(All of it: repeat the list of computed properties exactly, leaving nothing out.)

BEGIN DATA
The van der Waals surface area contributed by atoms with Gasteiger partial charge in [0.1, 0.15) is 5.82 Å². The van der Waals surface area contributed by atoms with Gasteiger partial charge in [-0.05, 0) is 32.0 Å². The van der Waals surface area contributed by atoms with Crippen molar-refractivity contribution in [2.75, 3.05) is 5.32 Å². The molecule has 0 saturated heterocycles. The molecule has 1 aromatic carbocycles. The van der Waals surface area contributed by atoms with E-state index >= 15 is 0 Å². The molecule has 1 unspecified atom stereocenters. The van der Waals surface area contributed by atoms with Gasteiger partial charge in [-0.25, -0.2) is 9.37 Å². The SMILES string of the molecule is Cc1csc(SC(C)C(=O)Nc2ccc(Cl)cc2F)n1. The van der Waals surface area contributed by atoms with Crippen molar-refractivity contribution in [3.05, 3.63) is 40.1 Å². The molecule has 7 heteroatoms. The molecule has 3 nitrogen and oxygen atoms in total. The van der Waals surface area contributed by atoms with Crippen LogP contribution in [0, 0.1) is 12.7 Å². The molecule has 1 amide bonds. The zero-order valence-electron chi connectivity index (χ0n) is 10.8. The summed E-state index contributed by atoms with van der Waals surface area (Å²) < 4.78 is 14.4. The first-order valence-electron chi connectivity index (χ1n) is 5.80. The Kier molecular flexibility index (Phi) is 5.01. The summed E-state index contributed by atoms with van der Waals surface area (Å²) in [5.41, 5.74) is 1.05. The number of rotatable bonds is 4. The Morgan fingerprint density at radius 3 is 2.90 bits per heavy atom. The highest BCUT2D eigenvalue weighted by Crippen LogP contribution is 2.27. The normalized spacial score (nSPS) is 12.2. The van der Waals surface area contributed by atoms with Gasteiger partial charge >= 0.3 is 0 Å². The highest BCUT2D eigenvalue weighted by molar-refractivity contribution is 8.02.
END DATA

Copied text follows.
The van der Waals surface area contributed by atoms with Gasteiger partial charge in [0.1, 0.15) is 5.82 Å². The van der Waals surface area contributed by atoms with Gasteiger partial charge in [-0.05, 0) is 32.0 Å². The van der Waals surface area contributed by atoms with Crippen molar-refractivity contribution in [2.75, 3.05) is 5.32 Å². The molecule has 0 saturated heterocycles. The molecule has 1 aromatic carbocycles. The van der Waals surface area contributed by atoms with E-state index >= 15 is 0 Å². The molecule has 1 unspecified atom stereocenters. The van der Waals surface area contributed by atoms with Gasteiger partial charge in [-0.25, -0.2) is 9.37 Å². The SMILES string of the molecule is Cc1csc(SC(C)C(=O)Nc2ccc(Cl)cc2F)n1. The van der Waals surface area contributed by atoms with Crippen molar-refractivity contribution in [3.05, 3.63) is 40.1 Å². The molecule has 7 heteroatoms. The molecule has 3 nitrogen and oxygen atoms in total. The van der Waals surface area contributed by atoms with Crippen LogP contribution in [0, 0.1) is 12.7 Å². The molecule has 1 amide bonds. The zero-order valence-electron chi connectivity index (χ0n) is 10.8. The summed E-state index contributed by atoms with van der Waals surface area (Å²) < 4.78 is 14.4. The first-order valence-electron chi connectivity index (χ1n) is 5.80. The Kier molecular flexibility index (Phi) is 5.01. The summed E-state index contributed by atoms with van der Waals surface area (Å²) in [5.41, 5.74) is 1.05. The number of rotatable bonds is 4. The Morgan fingerprint density at radius 3 is 2.90 bits per heavy atom. The highest BCUT2D eigenvalue weighted by Crippen LogP contribution is 2.27. The normalized spacial score (nSPS) is 12.2. The van der Waals surface area contributed by atoms with Gasteiger partial charge >= 0.3 is 0 Å². The highest BCUT2D eigenvalue weighted by molar-refractivity contribution is 8.02.